The European Union has issued its annual enlargement update, assessing the progress of seven candidate countries toward full membership in the 27-nation bloc. The E.U. concluded no country, with the possible exception of Croatia, will likely meet its membership goal for this decade. Teri Schultz reports for VOA from Brussels.
The European Union is holding Croatia up as a role model for the other Balkan countries of how to prepare for accession to the European Union. E.U. Enlargement Commissioner Olli Rehn says that's an important role.
"Croatia is increasingly becoming a positive benchmark for the other countries of the Western Balkan…demonstrating with its progress to the region as a whole that the European perspective is indeed real and tangible. It is doable," he said.
Despite reservations, Rehn has decided to initial the "Stabilization and Accession Agreement with Serbia, a first step on the road to membership.
Rehn calls this a "real turning point" for the country. "After a long nationalist night in the 90's, a democratic dawn broke in 2000 and now a new European dawn is in the making for Serbia," he said.
Just a year ago, E.U.'s negotiations with Serbia were suspended due to Belgrade's failure to apprehend and extradite indicted war criminals to The Hague. Chief Prosecutor of the war crimes tribunal, Carla del Ponte, accused Serbia of hindering her prosecution of those accused of atrocities in the Balkan wars.
Rehn said del Ponte has now given Belgrade a better grade after it transferred 20 of 24 indictees to the Hague and made information available to the tribunal.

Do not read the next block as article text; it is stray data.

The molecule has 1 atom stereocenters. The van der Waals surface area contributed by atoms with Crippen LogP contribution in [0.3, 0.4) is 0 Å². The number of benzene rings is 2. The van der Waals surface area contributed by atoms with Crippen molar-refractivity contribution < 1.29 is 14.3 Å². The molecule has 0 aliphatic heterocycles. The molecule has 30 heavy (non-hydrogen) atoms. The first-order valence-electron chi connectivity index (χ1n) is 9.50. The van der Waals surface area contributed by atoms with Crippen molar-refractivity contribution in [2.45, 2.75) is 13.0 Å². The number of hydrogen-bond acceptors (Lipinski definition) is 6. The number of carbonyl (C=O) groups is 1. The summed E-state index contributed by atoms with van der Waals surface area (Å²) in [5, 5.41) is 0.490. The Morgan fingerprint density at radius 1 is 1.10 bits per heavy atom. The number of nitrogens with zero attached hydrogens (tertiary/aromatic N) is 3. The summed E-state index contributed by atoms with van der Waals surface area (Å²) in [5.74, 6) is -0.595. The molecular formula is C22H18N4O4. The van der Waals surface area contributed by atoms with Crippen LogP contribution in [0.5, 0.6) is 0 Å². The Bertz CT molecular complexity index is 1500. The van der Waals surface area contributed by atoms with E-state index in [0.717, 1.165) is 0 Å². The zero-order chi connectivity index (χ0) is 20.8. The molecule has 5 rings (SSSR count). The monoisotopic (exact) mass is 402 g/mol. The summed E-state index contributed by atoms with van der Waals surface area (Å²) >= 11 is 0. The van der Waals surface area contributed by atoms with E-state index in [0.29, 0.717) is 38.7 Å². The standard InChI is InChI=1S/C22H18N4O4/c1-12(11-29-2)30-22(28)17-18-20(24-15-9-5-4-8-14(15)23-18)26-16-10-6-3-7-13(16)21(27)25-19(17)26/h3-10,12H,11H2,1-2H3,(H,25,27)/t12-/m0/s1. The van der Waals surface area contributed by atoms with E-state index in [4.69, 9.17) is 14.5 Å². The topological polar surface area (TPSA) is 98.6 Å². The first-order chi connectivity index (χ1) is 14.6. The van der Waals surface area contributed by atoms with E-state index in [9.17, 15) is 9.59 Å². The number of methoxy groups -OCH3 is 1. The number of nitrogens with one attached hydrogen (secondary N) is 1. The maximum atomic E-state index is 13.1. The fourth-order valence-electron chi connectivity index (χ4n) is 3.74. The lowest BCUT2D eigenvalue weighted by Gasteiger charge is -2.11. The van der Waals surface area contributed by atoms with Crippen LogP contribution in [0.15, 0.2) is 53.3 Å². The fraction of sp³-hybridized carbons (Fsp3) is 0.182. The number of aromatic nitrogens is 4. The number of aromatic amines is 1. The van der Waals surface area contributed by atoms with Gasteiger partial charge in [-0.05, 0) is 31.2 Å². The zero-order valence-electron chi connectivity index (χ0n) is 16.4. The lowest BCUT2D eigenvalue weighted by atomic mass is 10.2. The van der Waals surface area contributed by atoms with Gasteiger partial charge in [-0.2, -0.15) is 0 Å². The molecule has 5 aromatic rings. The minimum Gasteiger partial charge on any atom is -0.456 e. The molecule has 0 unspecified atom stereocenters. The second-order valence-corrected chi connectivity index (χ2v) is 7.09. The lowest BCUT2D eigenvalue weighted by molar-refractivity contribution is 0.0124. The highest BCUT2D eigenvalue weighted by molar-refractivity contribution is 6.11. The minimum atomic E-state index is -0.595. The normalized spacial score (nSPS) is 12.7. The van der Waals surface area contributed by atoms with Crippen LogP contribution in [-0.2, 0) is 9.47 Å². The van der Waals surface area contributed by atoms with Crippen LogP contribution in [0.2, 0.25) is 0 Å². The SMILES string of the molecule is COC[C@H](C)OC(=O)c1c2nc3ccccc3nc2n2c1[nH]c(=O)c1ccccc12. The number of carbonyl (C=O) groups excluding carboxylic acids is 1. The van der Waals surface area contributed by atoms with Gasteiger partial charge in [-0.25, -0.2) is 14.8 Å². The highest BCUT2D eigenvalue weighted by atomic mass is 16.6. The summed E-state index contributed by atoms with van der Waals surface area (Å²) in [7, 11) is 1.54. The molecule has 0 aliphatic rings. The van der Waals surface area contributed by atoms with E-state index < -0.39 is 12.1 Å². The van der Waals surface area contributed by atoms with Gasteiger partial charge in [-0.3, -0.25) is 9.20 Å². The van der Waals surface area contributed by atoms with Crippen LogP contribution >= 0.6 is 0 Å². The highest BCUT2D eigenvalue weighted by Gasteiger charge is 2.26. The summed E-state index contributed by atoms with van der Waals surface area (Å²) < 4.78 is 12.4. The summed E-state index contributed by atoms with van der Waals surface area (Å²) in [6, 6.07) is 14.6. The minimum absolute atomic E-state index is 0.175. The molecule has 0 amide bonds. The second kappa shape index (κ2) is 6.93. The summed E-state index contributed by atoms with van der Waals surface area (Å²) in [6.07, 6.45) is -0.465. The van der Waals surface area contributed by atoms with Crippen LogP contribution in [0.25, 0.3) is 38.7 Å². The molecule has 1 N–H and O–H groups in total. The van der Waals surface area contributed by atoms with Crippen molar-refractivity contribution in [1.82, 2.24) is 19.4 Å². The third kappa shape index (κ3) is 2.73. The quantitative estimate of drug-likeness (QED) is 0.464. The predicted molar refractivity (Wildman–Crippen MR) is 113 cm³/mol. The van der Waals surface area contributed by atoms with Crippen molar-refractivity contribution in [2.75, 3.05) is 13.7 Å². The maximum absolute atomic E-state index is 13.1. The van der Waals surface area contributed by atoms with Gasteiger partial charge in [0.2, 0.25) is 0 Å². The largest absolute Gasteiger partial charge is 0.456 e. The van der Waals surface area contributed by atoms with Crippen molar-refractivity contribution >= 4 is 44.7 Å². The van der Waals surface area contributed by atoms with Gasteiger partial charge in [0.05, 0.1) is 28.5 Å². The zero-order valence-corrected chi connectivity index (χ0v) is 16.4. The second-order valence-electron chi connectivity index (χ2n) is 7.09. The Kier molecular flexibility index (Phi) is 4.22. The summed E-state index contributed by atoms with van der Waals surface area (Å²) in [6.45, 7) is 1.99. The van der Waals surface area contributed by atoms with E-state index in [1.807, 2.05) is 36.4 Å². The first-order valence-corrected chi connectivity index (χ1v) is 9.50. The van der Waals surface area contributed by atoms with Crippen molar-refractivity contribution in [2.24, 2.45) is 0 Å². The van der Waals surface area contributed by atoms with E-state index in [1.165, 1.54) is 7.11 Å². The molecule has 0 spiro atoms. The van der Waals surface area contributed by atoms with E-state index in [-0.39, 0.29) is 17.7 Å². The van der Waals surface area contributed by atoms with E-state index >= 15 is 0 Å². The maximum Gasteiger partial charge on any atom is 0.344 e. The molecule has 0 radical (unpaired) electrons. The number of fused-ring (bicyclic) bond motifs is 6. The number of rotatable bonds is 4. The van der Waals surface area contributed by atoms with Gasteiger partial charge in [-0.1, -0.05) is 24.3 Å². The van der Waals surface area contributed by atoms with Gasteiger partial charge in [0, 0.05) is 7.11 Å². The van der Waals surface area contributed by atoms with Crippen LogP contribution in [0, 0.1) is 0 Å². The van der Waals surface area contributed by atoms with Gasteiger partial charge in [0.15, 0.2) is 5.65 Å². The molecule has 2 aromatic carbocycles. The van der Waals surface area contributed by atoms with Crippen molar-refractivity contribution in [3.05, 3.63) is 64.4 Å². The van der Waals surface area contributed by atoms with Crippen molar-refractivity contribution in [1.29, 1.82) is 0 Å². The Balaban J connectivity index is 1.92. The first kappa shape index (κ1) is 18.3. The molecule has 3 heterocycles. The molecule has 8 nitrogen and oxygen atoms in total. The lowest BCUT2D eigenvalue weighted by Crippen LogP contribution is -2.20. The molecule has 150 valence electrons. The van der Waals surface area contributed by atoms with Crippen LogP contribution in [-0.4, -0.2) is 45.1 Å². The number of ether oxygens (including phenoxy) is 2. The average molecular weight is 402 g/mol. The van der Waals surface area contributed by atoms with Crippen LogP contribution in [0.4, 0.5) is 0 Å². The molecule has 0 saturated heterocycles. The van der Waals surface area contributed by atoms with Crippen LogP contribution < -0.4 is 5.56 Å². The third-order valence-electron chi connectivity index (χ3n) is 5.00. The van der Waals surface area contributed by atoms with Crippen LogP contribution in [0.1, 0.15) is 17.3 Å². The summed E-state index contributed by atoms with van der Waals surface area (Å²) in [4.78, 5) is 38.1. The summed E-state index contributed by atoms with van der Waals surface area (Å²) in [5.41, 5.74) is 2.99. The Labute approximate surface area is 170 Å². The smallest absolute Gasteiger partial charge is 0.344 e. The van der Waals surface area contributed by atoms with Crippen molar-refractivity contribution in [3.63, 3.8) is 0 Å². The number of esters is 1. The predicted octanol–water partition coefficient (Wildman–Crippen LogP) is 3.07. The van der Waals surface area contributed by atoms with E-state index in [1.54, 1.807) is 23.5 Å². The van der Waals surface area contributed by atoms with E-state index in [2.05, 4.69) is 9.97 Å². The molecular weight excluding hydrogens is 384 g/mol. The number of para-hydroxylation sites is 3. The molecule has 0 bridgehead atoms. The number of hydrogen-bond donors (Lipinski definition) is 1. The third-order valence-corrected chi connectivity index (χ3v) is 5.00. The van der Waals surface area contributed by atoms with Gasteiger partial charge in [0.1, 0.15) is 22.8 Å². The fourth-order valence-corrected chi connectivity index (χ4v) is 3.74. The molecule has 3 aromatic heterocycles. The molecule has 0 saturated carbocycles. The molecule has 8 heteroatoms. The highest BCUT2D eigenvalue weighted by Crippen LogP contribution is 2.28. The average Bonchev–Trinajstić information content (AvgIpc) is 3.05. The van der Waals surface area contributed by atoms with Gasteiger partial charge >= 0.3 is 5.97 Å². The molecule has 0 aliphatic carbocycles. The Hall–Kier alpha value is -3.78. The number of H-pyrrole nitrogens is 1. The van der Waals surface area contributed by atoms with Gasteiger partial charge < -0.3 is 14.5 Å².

But he said the E.U. expects Serbia to continue to cooperate with the war crimes court and speed up the pace of reforms. And, while emphasizing that the issue of Kosovo's independence is not directly linked to Serbia's membership, Rehn made it clear the E.U. expects Serbia not to destabilize the region over Kosovo's status.
The E.U. 's report on Turkey emphasizes that high among the improvements it expects are greater rights and freedom of religion and expression. It also said Ankara must improve its relations with Cyprus.
Rehn said the E.U. was particularly concerned about Article 301 of Turkey's penal code, which makes it a crime to insult the government or Turkish identity. "It is simply not acceptable in a European democracy that writers, journalists or any citizen for that matter are prosecuted for simply expressing a critical but completely non-violent opinion," he said.
Other candidate countries, including Albania, Bosnia and Herzegovina, Macedonia and Montenegro, were told by the E.U. they must step up reforms to build what Rehn called "modern democracies" and develop a culture of political dialogue.